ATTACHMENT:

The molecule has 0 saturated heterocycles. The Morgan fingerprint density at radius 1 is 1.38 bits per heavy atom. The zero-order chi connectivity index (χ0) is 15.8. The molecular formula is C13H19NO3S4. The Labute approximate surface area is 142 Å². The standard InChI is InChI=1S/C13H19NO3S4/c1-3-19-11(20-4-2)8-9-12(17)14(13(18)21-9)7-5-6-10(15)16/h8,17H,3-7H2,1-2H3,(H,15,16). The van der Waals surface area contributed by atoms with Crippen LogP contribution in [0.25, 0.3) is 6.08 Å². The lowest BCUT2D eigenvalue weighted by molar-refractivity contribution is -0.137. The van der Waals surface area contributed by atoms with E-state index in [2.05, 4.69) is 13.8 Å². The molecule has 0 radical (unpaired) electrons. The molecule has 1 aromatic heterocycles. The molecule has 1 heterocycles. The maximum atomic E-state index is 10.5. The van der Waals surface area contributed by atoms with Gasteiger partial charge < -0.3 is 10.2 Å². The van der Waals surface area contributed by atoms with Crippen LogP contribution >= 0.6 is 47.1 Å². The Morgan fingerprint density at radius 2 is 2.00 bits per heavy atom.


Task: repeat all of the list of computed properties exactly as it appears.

The molecule has 0 saturated heterocycles. The Morgan fingerprint density at radius 1 is 1.38 bits per heavy atom. The zero-order chi connectivity index (χ0) is 15.8. The molecular formula is C13H19NO3S4. The Labute approximate surface area is 142 Å². The standard InChI is InChI=1S/C13H19NO3S4/c1-3-19-11(20-4-2)8-9-12(17)14(13(18)21-9)7-5-6-10(15)16/h8,17H,3-7H2,1-2H3,(H,15,16). The van der Waals surface area contributed by atoms with Crippen LogP contribution in [0.25, 0.3) is 6.08 Å². The lowest BCUT2D eigenvalue weighted by molar-refractivity contribution is -0.137. The van der Waals surface area contributed by atoms with E-state index in [2.05, 4.69) is 13.8 Å². The molecule has 0 radical (unpaired) electrons. The molecule has 1 aromatic heterocycles. The molecule has 1 heterocycles. The maximum atomic E-state index is 10.5. The van der Waals surface area contributed by atoms with Gasteiger partial charge < -0.3 is 10.2 Å². The van der Waals surface area contributed by atoms with Crippen LogP contribution >= 0.6 is 47.1 Å². The Morgan fingerprint density at radius 2 is 2.00 bits per heavy atom.